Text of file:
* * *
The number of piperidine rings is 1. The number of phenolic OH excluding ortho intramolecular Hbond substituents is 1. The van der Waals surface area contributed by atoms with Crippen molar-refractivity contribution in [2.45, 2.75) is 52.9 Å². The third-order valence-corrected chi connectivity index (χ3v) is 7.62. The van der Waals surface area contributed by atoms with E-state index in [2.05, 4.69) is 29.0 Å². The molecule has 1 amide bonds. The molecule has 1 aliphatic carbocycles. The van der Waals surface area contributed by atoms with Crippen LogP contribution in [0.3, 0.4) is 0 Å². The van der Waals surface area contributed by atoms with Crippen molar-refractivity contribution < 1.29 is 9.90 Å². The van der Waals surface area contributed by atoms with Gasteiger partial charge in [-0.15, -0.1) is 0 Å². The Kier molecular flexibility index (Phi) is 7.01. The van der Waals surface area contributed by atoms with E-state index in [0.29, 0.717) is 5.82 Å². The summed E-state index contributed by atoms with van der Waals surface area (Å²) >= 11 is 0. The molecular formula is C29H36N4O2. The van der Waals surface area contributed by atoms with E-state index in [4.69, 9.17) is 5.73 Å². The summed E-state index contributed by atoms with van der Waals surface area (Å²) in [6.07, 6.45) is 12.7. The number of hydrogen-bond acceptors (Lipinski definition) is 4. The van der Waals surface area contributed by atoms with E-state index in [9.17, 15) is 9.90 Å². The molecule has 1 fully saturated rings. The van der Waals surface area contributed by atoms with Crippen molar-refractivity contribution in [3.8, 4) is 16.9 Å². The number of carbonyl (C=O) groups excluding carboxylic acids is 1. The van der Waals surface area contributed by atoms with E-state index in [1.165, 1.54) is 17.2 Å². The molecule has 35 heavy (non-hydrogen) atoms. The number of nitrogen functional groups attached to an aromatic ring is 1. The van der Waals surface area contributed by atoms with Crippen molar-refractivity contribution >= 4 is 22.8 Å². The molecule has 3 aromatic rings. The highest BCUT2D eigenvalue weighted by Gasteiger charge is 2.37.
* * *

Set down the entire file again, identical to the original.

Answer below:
The number of piperidine rings is 1. The number of phenolic OH excluding ortho intramolecular Hbond substituents is 1. The van der Waals surface area contributed by atoms with Crippen molar-refractivity contribution in [2.45, 2.75) is 52.9 Å². The third-order valence-corrected chi connectivity index (χ3v) is 7.62. The van der Waals surface area contributed by atoms with E-state index in [2.05, 4.69) is 29.0 Å². The molecule has 1 amide bonds. The molecule has 1 aliphatic carbocycles. The van der Waals surface area contributed by atoms with Crippen LogP contribution in [0.3, 0.4) is 0 Å². The van der Waals surface area contributed by atoms with Crippen molar-refractivity contribution < 1.29 is 9.90 Å². The van der Waals surface area contributed by atoms with Gasteiger partial charge in [-0.15, -0.1) is 0 Å². The Kier molecular flexibility index (Phi) is 7.01. The van der Waals surface area contributed by atoms with E-state index in [0.29, 0.717) is 5.82 Å². The summed E-state index contributed by atoms with van der Waals surface area (Å²) >= 11 is 0. The molecular formula is C29H36N4O2. The van der Waals surface area contributed by atoms with E-state index in [4.69, 9.17) is 5.73 Å². The summed E-state index contributed by atoms with van der Waals surface area (Å²) in [6.07, 6.45) is 12.7. The number of hydrogen-bond acceptors (Lipinski definition) is 4. The van der Waals surface area contributed by atoms with E-state index in [9.17, 15) is 9.90 Å². The molecule has 1 fully saturated rings. The van der Waals surface area contributed by atoms with Crippen molar-refractivity contribution in [3.8, 4) is 16.9 Å². The number of carbonyl (C=O) groups excluding carboxylic acids is 1. The van der Waals surface area contributed by atoms with E-state index in [1.165, 1.54) is 17.2 Å². The molecule has 35 heavy (non-hydrogen) atoms. The number of nitrogen functional groups attached to an aromatic ring is 1. The van der Waals surface area contributed by atoms with Crippen molar-refractivity contribution >= 4 is 22.8 Å². The molecule has 3 aromatic rings. The highest BCUT2D eigenvalue weighted by Gasteiger charge is 2.37.